there were some real question about whether there would be a deal. so, given all of that, it was definitely an accomplishment. i think we do need to see this as a foundation which rapidly needs to be built upon. the good news is what we also saw in katowice and we see outside the conference rooms is that there is so much action that's been moving forward, whether it's the cities, states, businesses, investors. there is actually a lot of movement on the ground. quite a bit that countries and governments can build upon. helen mountford at the world resources institute. a boat carrying suspected migrants has been picked up off the coast of dover by the border force. in the last three months, more than 100 migrants are known to have attempted crossing the english channel, the world's busiest shipping lane. several thousand people have taken to the streets of rome to protest against racism and oppose
the government's tough new anti—migrant law. the bill, passed last month, makes it easier to expel migrants and limits residency permits. italy has become the main entry point for migrants crossing the mediterranean to europe. caroline rigby reports. singing. at times, it seemed more like a carnival than a protest. thousands marched through rome to the soundtrack of bob marley, drawing on the singer's lyrics to make their point. they called for unity and an end to racism. translation: we cannot accept indifference. we remind the government that giving dignity and rights to the invisible people means building italy's future. chanting. italy has seen a surge in racist attacks since the far right league and anti—establishment five star movement took office in april.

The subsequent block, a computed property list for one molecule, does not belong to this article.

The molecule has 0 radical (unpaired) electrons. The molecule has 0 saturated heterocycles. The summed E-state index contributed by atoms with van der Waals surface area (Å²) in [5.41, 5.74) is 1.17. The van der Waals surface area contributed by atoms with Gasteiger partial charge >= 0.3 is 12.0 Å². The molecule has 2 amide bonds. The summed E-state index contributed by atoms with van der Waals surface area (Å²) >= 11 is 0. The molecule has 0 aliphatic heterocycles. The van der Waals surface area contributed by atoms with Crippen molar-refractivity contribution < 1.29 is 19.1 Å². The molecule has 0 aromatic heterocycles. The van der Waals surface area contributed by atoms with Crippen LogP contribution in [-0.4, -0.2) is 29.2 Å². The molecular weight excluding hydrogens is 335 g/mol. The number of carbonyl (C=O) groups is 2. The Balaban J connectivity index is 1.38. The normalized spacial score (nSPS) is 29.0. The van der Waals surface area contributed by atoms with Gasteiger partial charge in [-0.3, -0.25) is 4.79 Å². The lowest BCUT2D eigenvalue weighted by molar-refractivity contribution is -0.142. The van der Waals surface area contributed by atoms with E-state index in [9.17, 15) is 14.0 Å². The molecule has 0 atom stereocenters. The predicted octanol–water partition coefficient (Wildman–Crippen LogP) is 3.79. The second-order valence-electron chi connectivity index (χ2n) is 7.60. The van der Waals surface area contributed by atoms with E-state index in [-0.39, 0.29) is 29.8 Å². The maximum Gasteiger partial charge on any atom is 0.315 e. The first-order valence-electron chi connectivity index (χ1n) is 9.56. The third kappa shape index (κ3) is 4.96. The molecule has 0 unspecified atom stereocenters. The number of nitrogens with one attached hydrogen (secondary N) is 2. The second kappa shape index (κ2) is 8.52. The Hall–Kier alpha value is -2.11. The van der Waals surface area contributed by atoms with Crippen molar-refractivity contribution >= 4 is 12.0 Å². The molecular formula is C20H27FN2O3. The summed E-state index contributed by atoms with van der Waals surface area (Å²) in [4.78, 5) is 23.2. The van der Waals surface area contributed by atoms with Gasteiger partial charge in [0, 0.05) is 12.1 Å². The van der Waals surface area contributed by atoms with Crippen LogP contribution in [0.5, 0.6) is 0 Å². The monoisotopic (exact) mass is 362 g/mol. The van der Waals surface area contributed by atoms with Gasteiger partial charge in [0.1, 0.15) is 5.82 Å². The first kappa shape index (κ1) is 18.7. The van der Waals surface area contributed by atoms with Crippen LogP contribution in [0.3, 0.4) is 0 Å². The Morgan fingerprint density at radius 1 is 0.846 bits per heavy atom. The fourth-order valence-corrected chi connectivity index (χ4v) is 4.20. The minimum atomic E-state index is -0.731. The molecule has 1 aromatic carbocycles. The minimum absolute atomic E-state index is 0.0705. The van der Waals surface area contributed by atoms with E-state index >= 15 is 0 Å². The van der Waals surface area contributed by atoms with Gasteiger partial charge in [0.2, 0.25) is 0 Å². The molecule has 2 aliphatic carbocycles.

since the election, interior minister matteo salvini's league party has increased in popularity. but some argue his tough stance on immigration has also fuelled a climate of anti—migra nt hostility. translation: these latest policy changes in italy generate more discrimination, distress and difficulties. while we believe we can co— exist with all those who want a better life, a better world, whatever their colour or origin. translation: we didn't come here just to walk around, but because we have rage within us, rage for socialjustice, thirst for socialjustice. that is why we are in rome — to say no to these racist policies. in recent weeks, italy passed a new law making it easier to deport migrants and strip them